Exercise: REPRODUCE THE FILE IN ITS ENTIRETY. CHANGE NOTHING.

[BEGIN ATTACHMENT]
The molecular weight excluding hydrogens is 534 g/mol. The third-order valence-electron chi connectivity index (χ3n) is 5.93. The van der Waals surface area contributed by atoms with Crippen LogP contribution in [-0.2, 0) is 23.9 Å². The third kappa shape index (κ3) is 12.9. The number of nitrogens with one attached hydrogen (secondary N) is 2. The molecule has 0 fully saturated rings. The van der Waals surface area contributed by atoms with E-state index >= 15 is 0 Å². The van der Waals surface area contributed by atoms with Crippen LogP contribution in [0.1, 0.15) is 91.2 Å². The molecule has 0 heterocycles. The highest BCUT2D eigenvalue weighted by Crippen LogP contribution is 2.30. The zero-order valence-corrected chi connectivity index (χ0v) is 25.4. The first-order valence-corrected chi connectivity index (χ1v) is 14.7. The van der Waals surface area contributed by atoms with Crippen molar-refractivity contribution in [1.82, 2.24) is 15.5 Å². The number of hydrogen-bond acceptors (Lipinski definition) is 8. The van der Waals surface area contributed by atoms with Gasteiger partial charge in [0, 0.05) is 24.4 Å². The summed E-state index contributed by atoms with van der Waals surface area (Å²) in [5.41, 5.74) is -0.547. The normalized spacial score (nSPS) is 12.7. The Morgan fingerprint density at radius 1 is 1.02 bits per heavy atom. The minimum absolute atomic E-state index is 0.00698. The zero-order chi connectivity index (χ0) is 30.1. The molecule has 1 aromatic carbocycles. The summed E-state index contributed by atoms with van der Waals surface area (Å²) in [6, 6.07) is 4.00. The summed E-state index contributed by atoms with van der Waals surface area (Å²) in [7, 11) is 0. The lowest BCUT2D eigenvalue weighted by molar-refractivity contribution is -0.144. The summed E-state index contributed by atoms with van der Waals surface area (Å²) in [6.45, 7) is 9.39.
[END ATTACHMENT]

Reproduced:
The molecular weight excluding hydrogens is 534 g/mol. The third-order valence-electron chi connectivity index (χ3n) is 5.93. The van der Waals surface area contributed by atoms with Crippen LogP contribution in [-0.2, 0) is 23.9 Å². The third kappa shape index (κ3) is 12.9. The number of nitrogens with one attached hydrogen (secondary N) is 2. The molecule has 0 fully saturated rings. The van der Waals surface area contributed by atoms with E-state index >= 15 is 0 Å². The van der Waals surface area contributed by atoms with Crippen LogP contribution in [0.1, 0.15) is 91.2 Å². The molecule has 0 heterocycles. The highest BCUT2D eigenvalue weighted by Crippen LogP contribution is 2.30. The zero-order valence-corrected chi connectivity index (χ0v) is 25.4. The first-order valence-corrected chi connectivity index (χ1v) is 14.7. The van der Waals surface area contributed by atoms with Crippen molar-refractivity contribution in [1.82, 2.24) is 15.5 Å². The number of hydrogen-bond acceptors (Lipinski definition) is 8. The van der Waals surface area contributed by atoms with Gasteiger partial charge in [0, 0.05) is 24.4 Å². The summed E-state index contributed by atoms with van der Waals surface area (Å²) in [5.41, 5.74) is -0.547. The normalized spacial score (nSPS) is 12.7. The Morgan fingerprint density at radius 1 is 1.02 bits per heavy atom. The minimum absolute atomic E-state index is 0.00698. The zero-order chi connectivity index (χ0) is 30.1. The molecule has 1 aromatic carbocycles. The summed E-state index contributed by atoms with van der Waals surface area (Å²) in [6, 6.07) is 4.00. The summed E-state index contributed by atoms with van der Waals surface area (Å²) in [7, 11) is 0. The lowest BCUT2D eigenvalue weighted by molar-refractivity contribution is -0.144. The summed E-state index contributed by atoms with van der Waals surface area (Å²) in [6.45, 7) is 9.39.